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Academic Curveball (Braxton Campus Mysteries)
by James J. Cudney
About the Book
Academic Curveball (Braxton Campus Mysteries)
1st in Series
Independently Published (October 14, 2018)
Paperback: 281 pages
Digital ASIN: B07HMYSQFH
When Kellan Ayrwick returns home for his father’s retirement, he finds a dead body in Diamond Hall’s stairwell.
Unfortunately, Kellan has a connection to the victim, and so do several members of his family. Soon after, the college’s athletic program receives mysterious donations, a nasty blog denounces his father and someone attempts to change students’ grades.
Someone is playing games on campus, but none of the facts add up.
With the help of his eccentric and trouble-making nana, Kellan tries to stay out of the sheriff’s way. But who is behind the murder?
Guest Post by the Author
Hey! It’s me, the author. I’ve been given a few minutes of your time, and I’m definitely grateful. Rather than bore you with details that have already been shared somewhere else on this amazing blog tour, I thought I’d tell you all about how I pick first names and surnames for my characters. It’s kind of a fun process. There are two primary methods: (1) people I know and want to thank, and (2) ancestors with cool stories.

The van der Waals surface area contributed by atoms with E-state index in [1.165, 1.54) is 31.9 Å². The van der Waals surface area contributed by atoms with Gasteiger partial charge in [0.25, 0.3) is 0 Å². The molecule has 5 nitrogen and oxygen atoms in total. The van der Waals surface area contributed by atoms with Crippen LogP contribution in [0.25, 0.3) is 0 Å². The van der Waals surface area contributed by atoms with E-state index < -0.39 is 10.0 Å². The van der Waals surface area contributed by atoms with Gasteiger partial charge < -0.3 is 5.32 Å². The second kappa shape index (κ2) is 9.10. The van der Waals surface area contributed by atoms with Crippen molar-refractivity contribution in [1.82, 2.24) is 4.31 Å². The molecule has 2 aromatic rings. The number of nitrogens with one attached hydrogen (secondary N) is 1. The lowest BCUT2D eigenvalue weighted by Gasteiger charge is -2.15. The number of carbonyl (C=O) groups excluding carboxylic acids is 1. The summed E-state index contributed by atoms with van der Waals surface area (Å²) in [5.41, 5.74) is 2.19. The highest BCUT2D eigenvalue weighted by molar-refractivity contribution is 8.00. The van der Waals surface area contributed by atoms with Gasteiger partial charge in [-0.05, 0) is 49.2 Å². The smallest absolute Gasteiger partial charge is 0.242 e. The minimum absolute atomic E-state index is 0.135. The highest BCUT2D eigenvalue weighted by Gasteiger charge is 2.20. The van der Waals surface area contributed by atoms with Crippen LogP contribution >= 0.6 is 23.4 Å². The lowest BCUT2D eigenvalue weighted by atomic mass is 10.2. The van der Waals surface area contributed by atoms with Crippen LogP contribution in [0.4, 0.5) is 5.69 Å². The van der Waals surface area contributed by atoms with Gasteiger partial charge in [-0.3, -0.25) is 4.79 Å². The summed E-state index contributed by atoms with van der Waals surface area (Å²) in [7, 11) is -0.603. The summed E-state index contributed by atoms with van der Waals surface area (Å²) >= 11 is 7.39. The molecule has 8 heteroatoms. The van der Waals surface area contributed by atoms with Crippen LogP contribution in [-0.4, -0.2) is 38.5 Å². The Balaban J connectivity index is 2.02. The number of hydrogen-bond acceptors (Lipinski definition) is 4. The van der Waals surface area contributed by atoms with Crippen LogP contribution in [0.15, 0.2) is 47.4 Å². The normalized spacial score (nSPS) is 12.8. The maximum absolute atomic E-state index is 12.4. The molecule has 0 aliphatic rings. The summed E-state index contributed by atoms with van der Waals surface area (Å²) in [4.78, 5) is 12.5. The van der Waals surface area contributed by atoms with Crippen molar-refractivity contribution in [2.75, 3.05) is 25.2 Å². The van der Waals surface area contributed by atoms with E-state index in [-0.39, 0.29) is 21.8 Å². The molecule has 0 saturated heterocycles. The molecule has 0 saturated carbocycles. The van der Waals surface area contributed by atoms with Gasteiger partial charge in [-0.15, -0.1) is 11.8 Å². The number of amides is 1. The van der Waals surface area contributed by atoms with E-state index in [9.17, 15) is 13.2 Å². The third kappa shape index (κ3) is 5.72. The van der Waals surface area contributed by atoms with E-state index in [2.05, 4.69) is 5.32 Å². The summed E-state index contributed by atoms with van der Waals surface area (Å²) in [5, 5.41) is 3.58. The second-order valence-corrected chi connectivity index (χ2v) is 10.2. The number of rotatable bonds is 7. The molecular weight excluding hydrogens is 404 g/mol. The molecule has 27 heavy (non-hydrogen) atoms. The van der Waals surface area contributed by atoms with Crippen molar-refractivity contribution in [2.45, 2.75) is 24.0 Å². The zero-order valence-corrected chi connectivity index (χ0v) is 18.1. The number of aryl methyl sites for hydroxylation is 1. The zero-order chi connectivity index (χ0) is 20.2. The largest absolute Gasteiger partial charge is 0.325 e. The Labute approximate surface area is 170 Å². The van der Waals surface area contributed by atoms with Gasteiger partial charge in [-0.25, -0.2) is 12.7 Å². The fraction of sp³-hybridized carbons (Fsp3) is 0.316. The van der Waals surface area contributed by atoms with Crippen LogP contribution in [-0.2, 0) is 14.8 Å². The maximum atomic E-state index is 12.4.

The original name for Kellan’s family was Brunswick. As a kid, I was a huge bowler. Brunswick is a big company who makes bowling balls and other products, and it felt like a good way to acknowledge my history as a bowling coach, an avid bowler, and a clerk at a bowling alley. After I decided the college’s name would be Braxton, I realized Brunswick was too similar. I wanted to keep the latter portion of the name, then I remembered many of my ancestors hailed from a shire called Ayr in Scotland. Thus was born Ayrwick… and a little ode to a piece of my own history.
When it came time to name other characters, I thought about the 3 wealthy families who helped build the town of Braxton into the thriving community it is today. The Stanton family, where the Town Councilman whom Nana D absolutely hates comes from, was named for one of my favorite NYC restaurants – Stanton Social. The Paddington family, who we don’t hear much about until the second book in the series, is a reminder of a lovable teddy bear I had as a child. And the Grey family, where a ruthless judge rules the roost, is because the color gray is my favorite color – a mixture of black and white, a balance of equals, and a hue that goes with almost anything. I prefer the British way of spelling things, but since I’m American, I need to stick to American English in the books… except of course in proper names!